In a 1985 television documentary, Ramona Longás, widow of Josep Lluís Sert (Barcelona 1902-1983), talks extensively about her life with the architect. During the conservation with the journalist in which he leafs through an album of photos full of memories, Monxa, as she was known in her circle of friends and family, has on her chest a huge brooch of almost 16 centimeters, formed by a spiral and A star made with brass and steel wire by Alexander Calder. This small work of art, which Monxa appreciated all his life since the artist gave it to him shortly after creating it in 1939, is on sale and can be purchased (for a starting price of 30,000 euros) at the auction that will be held next October 17 the Christie's hall in Paris.
It's not the only one. The heirs of the most famous of modern Spanish architects, who fought against the prevailing academicism and created buildings as emblematic as the Spanish Pavilion of the International Exhibition of Paris in 1937 where the exhibition was exhibited. Guernica of Picasso for the first time; Casa Bloc and the Joan Miró Foundation, the last two in Barcelona, among many other buildings, have put on sale three works from the private collection of the architect and his wife. The most outstanding is a mobile phone that Calder himself made around 1948 and which starts with an estimated price between 800,000 and 1.2 million euros.
Sert, who after the civil war, was unable to practice his profession less than 400 kilometers from Barcelona, went to live in Paris (where he married Monxa, being one of the godfathers Joan Miró) and then to the United States. There he settled down to live for a while at the home of Alexander Calder of Long Island. He later became dean of the architecture school at Harvard University, succeeding Walter Gropius.
Calder's delicate mobile, entitled, which is put on sale, is a subtle work of 45 centimeters in height and anthropomorphic appearance that comes alive with the slightest air current. The central part is an oval stone (a found object) wrapped in iron and wire that is supported on a metal tripod that extends upwards to a horizontal branch topped on one side by five white, yellow and blue discs. The counterweight is made by a brass spiral.
Calder and Miró were good friends since the American artist arrived in Paris in 1926, maintaining a relationship and correspondence the rest of their lives. A correspondence that is also perceived in his works. There is a lot in this piece that Calder signed with the CA monogram on the yellow disc, of Miró's constellations that seem to gravitate in space. It was Miró who introduced Calder and Sert in 1930, a friendship between them that also continued throughout the years. In 1932 the architect convinced him to expose his work in the Decorators' Hall of Barcelona and in 1937 he invited him to participate in the Spanish Pavilion in Paris in which he participated (he was the only foreign artist) with a mercury source that It symbolized the struggle of the Almadén miners before the rise of the Franco regime. Calder gave several of his works to Sert and his wife, including this phone entitled and the huge brooch that Monxa wore all his life, as can be seen in photos from the 40s that accompany the catalog of the auction.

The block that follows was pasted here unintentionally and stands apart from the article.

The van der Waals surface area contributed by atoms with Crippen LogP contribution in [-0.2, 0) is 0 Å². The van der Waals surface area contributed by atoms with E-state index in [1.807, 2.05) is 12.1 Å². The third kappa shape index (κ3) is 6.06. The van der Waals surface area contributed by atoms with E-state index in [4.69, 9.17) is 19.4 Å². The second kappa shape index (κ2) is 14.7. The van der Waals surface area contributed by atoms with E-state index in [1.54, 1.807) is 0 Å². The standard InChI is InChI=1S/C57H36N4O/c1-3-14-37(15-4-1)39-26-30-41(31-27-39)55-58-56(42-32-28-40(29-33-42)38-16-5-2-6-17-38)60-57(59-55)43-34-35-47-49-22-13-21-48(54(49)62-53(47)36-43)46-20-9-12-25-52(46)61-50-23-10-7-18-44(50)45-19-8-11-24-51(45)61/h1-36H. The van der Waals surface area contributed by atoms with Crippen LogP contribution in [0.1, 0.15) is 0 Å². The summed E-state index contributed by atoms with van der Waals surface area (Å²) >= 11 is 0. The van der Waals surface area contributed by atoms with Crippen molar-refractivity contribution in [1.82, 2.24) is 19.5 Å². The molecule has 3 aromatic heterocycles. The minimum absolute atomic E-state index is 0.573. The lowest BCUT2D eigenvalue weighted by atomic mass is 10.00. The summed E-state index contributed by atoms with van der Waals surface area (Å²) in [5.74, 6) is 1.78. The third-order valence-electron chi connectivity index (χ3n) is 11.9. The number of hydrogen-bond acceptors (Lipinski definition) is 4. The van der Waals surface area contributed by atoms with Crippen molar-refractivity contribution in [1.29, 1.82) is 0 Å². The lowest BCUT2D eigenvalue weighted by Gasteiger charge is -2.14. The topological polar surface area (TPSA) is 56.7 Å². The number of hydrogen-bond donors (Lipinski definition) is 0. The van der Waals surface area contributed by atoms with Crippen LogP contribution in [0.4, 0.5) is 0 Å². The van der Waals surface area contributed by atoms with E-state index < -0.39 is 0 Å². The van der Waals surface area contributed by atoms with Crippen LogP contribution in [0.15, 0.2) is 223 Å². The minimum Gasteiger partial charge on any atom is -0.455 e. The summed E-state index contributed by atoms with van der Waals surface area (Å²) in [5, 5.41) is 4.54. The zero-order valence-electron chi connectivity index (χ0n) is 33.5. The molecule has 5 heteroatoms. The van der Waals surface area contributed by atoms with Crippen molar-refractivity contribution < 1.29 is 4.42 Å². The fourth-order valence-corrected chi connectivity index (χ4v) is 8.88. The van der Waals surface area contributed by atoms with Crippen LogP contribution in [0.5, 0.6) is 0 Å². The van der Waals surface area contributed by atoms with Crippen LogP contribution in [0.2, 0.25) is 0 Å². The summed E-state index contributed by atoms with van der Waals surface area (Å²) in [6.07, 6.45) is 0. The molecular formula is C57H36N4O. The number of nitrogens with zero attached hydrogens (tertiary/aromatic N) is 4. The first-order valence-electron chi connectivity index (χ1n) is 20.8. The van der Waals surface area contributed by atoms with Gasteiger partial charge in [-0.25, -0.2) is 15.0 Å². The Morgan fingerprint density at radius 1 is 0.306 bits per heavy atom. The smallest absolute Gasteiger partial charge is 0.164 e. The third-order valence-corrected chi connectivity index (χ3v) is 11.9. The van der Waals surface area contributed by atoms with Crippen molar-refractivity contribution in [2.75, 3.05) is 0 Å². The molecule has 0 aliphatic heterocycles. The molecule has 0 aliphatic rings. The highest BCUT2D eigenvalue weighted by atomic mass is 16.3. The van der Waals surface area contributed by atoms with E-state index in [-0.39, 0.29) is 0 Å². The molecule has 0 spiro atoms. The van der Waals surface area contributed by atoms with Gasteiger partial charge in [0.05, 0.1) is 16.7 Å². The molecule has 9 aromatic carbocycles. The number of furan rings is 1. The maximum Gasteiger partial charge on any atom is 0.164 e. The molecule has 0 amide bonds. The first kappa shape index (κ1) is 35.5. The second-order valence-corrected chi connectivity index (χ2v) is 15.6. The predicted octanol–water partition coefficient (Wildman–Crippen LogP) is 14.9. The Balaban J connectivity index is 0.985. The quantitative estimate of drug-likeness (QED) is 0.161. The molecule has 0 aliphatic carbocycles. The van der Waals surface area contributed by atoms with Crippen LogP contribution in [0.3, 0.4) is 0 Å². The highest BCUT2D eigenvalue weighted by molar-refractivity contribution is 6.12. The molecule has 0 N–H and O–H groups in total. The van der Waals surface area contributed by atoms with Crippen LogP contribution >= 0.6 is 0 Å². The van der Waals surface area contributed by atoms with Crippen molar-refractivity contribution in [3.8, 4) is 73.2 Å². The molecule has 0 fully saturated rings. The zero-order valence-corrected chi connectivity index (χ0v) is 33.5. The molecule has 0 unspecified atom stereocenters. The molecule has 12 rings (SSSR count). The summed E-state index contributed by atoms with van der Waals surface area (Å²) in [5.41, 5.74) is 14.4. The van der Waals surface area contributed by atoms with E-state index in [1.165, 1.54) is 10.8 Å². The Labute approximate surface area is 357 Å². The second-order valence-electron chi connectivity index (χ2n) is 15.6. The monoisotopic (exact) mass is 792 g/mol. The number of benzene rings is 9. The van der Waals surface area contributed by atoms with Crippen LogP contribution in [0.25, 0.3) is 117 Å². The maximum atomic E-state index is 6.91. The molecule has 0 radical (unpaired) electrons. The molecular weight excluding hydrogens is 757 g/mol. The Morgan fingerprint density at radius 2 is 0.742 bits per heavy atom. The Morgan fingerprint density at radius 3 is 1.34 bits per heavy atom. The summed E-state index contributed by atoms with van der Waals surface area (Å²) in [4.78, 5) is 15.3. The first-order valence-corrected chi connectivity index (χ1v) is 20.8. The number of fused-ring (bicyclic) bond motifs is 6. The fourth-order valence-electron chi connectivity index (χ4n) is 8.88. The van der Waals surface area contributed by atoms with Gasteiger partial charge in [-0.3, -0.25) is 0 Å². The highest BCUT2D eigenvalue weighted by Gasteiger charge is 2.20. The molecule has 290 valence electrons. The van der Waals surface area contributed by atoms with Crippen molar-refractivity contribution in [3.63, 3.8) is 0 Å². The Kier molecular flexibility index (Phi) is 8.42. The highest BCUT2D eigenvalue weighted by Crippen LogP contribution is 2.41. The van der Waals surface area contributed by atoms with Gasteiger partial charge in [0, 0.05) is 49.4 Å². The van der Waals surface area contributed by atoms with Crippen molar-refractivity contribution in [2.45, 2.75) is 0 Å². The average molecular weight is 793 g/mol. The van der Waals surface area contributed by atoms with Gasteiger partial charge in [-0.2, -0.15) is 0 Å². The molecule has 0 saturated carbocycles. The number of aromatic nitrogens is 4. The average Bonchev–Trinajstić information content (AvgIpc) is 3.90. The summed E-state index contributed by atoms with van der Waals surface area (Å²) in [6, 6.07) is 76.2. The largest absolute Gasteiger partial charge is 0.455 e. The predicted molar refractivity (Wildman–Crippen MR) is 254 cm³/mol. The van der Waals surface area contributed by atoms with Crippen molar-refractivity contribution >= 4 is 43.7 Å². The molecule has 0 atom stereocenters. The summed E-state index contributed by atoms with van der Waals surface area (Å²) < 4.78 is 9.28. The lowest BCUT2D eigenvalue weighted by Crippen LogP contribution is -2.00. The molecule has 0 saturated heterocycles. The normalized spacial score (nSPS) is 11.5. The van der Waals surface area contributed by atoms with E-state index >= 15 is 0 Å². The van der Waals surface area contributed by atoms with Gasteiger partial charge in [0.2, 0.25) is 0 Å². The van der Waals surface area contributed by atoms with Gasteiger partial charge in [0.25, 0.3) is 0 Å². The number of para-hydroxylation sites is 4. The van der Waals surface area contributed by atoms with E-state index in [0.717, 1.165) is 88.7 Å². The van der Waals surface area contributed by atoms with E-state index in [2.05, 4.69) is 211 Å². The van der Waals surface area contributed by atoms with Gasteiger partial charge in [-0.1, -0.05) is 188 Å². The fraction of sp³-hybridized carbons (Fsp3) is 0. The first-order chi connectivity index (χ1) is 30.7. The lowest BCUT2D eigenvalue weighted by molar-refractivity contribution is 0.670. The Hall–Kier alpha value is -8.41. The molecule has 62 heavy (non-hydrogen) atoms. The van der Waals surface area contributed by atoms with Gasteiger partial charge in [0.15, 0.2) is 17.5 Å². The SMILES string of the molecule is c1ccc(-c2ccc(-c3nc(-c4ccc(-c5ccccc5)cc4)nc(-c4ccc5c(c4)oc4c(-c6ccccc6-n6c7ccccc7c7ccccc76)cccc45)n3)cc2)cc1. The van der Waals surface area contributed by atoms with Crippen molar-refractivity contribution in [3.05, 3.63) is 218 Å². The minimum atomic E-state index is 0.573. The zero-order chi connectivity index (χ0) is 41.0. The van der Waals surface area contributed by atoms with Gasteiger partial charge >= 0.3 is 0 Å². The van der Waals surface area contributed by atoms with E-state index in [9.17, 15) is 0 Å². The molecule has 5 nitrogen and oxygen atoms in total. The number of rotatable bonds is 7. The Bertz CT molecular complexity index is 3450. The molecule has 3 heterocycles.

The third piece that the family of Sert puts on sale is a piece of surrealist André Masson, Souvenir from Long Island, of 1942 (which sells for 55,000 euros) and which was made shortly after his trip from Marseille to New York where he arrived with his family fleeing the European war. It is an assembly, a visual poem, formed from wood, shells, glass and nails that the artist gave to the Serts for their hospitality when they received them in their American home.
The auctioning of these three works is the second in a few months in which the part of the private collection of a great artist is put on sale by his descendants. At the end of February the Antoni Tàpies family brought out seven works from the painter's collection, including Homme, by Alberto Giacometti, which sold for 3.8 million euros, four times its starting price. Untitled (orange and yellow), an impressive work of Mark Rothko of 1969 that was sold from 4.4 million euros, found no buyer.